alexa Zebrafish As An Animal Model To Study Renal Regeneration After Acute Kidney Injury
ISSN: 2161-1025

Translational Medicine
Open Access

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3rd International Conference on Translational Medicine
November 03-05, 2014 Las Vegas, USA

Rebecca A Wingert
Accepted Abstracts: Transl Med
DOI: 10.4172/2161-1025.S1.014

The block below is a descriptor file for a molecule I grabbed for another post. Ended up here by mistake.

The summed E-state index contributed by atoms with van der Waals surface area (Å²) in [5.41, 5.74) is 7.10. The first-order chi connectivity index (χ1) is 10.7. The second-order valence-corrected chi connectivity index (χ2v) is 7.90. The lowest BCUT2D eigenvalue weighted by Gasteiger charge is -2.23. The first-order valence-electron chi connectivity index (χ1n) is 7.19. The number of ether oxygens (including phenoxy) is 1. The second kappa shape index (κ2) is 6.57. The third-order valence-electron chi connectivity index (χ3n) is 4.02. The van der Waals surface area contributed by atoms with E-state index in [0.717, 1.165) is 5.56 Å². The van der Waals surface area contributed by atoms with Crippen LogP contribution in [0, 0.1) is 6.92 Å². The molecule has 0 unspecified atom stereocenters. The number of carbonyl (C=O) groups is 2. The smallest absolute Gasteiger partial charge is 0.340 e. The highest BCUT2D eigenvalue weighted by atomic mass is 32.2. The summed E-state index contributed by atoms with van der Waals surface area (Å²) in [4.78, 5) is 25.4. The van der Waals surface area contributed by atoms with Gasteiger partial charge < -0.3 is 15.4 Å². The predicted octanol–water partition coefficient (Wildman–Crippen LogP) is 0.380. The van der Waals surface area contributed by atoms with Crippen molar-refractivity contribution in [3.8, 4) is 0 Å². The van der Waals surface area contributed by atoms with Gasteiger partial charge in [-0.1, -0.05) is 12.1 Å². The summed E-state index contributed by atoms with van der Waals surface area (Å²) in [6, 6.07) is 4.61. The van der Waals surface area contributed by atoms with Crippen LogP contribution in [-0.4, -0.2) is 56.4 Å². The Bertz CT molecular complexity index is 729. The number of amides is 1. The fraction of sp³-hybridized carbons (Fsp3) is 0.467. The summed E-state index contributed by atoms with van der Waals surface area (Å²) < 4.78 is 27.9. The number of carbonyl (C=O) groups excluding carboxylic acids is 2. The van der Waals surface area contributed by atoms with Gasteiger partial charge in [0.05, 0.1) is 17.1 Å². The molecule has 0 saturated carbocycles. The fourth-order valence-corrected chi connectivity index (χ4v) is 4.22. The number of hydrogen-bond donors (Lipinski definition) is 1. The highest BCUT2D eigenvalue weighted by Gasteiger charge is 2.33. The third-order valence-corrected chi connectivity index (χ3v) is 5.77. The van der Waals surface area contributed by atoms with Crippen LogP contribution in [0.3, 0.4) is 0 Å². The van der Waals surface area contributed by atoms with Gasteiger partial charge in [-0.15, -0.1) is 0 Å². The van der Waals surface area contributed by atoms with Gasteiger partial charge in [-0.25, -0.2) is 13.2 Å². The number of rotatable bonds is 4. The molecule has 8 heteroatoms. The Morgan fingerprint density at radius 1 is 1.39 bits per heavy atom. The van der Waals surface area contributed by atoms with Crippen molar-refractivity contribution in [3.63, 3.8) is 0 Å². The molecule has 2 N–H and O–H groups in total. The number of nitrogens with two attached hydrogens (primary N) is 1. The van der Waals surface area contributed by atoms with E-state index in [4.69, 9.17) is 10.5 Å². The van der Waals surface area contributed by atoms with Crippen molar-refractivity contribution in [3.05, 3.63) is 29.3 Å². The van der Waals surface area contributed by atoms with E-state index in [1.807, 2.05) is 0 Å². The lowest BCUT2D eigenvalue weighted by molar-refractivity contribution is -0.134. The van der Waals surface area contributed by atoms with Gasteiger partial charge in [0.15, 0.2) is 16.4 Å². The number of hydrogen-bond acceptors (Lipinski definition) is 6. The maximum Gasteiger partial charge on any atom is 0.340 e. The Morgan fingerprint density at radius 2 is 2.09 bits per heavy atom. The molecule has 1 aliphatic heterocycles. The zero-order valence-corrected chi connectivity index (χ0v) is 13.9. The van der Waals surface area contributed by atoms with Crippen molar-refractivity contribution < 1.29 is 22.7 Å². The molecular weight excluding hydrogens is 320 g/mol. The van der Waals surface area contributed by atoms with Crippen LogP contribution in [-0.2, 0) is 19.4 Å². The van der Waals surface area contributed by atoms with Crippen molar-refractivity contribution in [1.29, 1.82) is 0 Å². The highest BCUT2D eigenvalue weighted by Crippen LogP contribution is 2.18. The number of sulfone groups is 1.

Acute kidney injury (AKI) is a devastating and often lethal condition in which kidney nephron cells are destroyed by damage from ischemia or toxin exposure. While nephron epithelial cells can regenerate after some forms of damage, there is a poor understanding of the cellular and molecular events that mediate nephron regeneration. The zebrafish is an attractive and viable system to study the molecular pathways responsible for nephron regeneration, as its nephrons are simple, yet they maintain the biological complexity inherent to that of higher organisms including mammals. Previous studies have demonstrated that gentamicin-based chemical injury in zebrafish mimics human AKI, but detailed analysis of the cellular events associated with damage was not reported. We generated a novel toolkit of cellular and molecular protocols to perform this analysis in the zebrafish. Next, we extensively characterized the cellular changes resulting from gentamicin injury in the adult zebrafish using our platform of histology and immunohistochemistry techniques. This work has established the timing of renal cell death after injury, identified proliferative compartments within the kidney, and led to the assessment of gene expression changes associated with the regenerative response of proliferating cells. Taken together, these data have provided a greater understanding of the full cycle of regenerative events. Insights from this work can be applied in future translational studies toward the design of chemical genetics screens in the adult and/or embryonic zebrafish to identify renal regeneration pathways and provide novel insights into the signals that orchestrate kidney epithelial regeneration.
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